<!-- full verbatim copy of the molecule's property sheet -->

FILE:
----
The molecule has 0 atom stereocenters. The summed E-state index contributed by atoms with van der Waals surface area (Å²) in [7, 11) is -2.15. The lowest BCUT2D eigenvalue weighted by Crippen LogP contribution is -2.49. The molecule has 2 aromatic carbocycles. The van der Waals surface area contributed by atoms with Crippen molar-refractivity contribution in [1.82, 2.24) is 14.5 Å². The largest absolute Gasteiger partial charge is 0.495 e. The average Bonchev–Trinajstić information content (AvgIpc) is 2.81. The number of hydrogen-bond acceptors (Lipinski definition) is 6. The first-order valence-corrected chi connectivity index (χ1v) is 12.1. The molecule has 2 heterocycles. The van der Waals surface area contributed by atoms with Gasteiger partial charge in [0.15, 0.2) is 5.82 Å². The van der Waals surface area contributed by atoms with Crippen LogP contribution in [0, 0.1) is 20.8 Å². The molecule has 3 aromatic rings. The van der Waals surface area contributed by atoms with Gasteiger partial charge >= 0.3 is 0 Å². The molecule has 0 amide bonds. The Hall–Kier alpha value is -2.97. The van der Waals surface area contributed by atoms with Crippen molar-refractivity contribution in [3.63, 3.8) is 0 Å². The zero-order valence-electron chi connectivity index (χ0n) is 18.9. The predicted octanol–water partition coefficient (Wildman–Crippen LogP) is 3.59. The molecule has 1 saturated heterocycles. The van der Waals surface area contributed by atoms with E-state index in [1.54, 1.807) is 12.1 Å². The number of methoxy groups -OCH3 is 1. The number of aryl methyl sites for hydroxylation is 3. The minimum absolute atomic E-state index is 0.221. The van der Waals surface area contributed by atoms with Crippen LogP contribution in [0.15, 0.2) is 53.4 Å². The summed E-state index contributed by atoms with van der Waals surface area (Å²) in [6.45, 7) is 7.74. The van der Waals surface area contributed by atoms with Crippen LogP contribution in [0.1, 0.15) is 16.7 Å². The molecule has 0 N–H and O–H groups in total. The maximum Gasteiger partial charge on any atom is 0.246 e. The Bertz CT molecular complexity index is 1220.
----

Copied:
The molecule has 0 atom stereocenters. The summed E-state index contributed by atoms with van der Waals surface area (Å²) in [7, 11) is -2.15. The lowest BCUT2D eigenvalue weighted by Crippen LogP contribution is -2.49. The molecule has 2 aromatic carbocycles. The van der Waals surface area contributed by atoms with Crippen molar-refractivity contribution in [1.82, 2.24) is 14.5 Å². The largest absolute Gasteiger partial charge is 0.495 e. The average Bonchev–Trinajstić information content (AvgIpc) is 2.81. The number of hydrogen-bond acceptors (Lipinski definition) is 6. The first-order valence-corrected chi connectivity index (χ1v) is 12.1. The molecule has 2 heterocycles. The van der Waals surface area contributed by atoms with Gasteiger partial charge in [0.15, 0.2) is 5.82 Å². The van der Waals surface area contributed by atoms with Crippen LogP contribution in [0, 0.1) is 20.8 Å². The molecule has 3 aromatic rings. The van der Waals surface area contributed by atoms with Gasteiger partial charge >= 0.3 is 0 Å². The molecule has 0 amide bonds. The Hall–Kier alpha value is -2.97. The van der Waals surface area contributed by atoms with Crippen molar-refractivity contribution in [3.63, 3.8) is 0 Å². The zero-order valence-electron chi connectivity index (χ0n) is 18.9. The predicted octanol–water partition coefficient (Wildman–Crippen LogP) is 3.59. The molecule has 1 saturated heterocycles. The van der Waals surface area contributed by atoms with E-state index in [1.54, 1.807) is 12.1 Å². The number of methoxy groups -OCH3 is 1. The number of aryl methyl sites for hydroxylation is 3. The minimum absolute atomic E-state index is 0.221. The van der Waals surface area contributed by atoms with Crippen LogP contribution in [0.15, 0.2) is 53.4 Å². The summed E-state index contributed by atoms with van der Waals surface area (Å²) in [6.45, 7) is 7.74. The van der Waals surface area contributed by atoms with Crippen LogP contribution in [0.1, 0.15) is 16.7 Å². The molecule has 0 N–H and O–H groups in total. The maximum Gasteiger partial charge on any atom is 0.246 e. The Bertz CT molecular complexity index is 1220.